Palin casts herself as Washington outsider
(AP) - Greeted by thunderous applause, AlaskaGov. Sarah Palin presented herself to the Republican NationalConvention on Wednesday, and millions of Americans watching fromhome, as a small-town outsider ready to join John McCain's ticketin waging "a tough fight in this election against confidentopponents at a crucial hour for our country."
"I will be honored to accept the nomination for vice presidentof the United States," she said in the convention's mostanticipated speech. The 44-year-old, self-described "hockey mom"still awaits formal nomination for the second spot on the ticket.
With those words, the crowd roared - and the flashes ofthousands of cameras reflected off her glasses.
It was the crowning moment of a roller-coaster week in which thefirst woman ever on a Republican presidential ticket has facedquestions about how closely the McCain campaign scrutinized her.She also has heard a wide range of inquiries about family issues,her policy positions and her record of public service.
Palin took crowd-delighting swipes at Democratic presidentialnominee Barack Obama and what she called the "Washington elite."
"Here's a little news flash for all those reporters andcommentators: I'm not going to Washington to seek their goodopinion. I'm going to Washington to serve the people of thiscountry," she said.
Selected by McCain last Friday, Palin addressed the conventionamid questions about her qualifications and relative lack ofexperience.
The first-term governor had top billing at the convention on anight delegates also lined up for a noisy roll call of the statesto deliver their presidential nomination to McCain.
Watching her from inside the convention hall were members ofPalin's family, including husband Todd, and their children,including 17-year-old Bristol Palin, whom the Palins disclosedearlier in the week was five months pregnant. Bristol Palin's18-year-old boyfriend and apparent fiance, Levi Johnston, wasseated with them.
McCain shook up the presidential race by picking Palin, alittle-known governor less than two years in office. Since then, abright spotlight has been trained on the life and record of theRepublican governor who has bucked the state's politicalestablishment.
Days after Palin made her debut on the national stage withMcCain, the campaign announced her unmarried daughter's pregnancy.Other disclosures followed, including that a private attorney isauthorized to spend $95,000 of state money to defend her againstaccusations of abuse of power and that Palin sought pork-barrelprojects for her city and state, contrary to her reformist image.
"Our family has the same ups and downs as any other ... thesame challenges and the same joys," she said.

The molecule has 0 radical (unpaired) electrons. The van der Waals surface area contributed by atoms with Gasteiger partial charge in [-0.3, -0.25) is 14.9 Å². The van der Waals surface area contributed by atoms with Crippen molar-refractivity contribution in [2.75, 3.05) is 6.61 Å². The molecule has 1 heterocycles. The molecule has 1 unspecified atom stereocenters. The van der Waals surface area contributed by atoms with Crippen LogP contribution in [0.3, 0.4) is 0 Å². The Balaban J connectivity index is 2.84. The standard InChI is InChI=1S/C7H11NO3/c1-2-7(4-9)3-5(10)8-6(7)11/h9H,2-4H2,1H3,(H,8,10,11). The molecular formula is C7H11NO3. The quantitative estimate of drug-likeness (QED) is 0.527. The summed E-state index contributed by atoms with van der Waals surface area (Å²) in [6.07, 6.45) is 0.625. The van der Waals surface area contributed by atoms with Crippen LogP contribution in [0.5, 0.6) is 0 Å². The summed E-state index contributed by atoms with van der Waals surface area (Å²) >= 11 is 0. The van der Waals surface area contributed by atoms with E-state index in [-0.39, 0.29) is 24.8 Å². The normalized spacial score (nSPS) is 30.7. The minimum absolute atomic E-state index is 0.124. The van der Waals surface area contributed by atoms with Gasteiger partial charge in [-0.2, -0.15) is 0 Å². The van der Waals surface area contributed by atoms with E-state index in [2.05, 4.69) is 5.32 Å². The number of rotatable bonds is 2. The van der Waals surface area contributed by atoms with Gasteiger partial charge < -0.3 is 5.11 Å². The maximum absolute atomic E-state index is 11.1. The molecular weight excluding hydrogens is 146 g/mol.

Noting that the couple's oldest son, Track, 19, was shipping outto Iraq in eight days with the Army infantry, Palin praised McCainas "a true profile in courage, and people like that are hard tocome by."
"He's a man who wore the uniform of this country for 22 years,and refused to break faith with those troops in Iraq who have nowbrought victory within sight. And as the mother of one of thosetroops, that is exactly the kind of man I want as commander inchief," she said.
Largely unknown outside her home state, Palin told theconvention: "I had the privilege of living most of my life in asmall town. I was just your average hockey mom, and signed up forthe PTA because I wanted to make my kids' public educationbetter," she said, speaking of her home town of Wasilla, Alaska,with a population of about 6,500.
"When I ran for city council, I didn't need focus groups andvoter profiles because I knew those voters, and knew theirfamilies, too," she said.
Before becoming governor, Palin served as mayor of Wasilla, sherecounted, adding: "And since our opponents in this presidentialelection seem to look down on that experience, let me explain tothem what the job involves. I guess a small-town mayor is sort oflike a 'community organizer,' except that you have actualresponsibilities."
That was a clear jab at Obama, who as a young man worked as acommunity organizer in Chicago, an experience he speaks aboutfrequently on the campaign trail. That remark brought a loudoutburst of laughter and applause.
In another barb directed at the Illinois Democrat, Palin said:"Here's how I look at the choice Americans face in this election.In politics, there are some candidates who use change to promotetheir careers. And then there are those, like John McCain, who usetheir careers to promote change."
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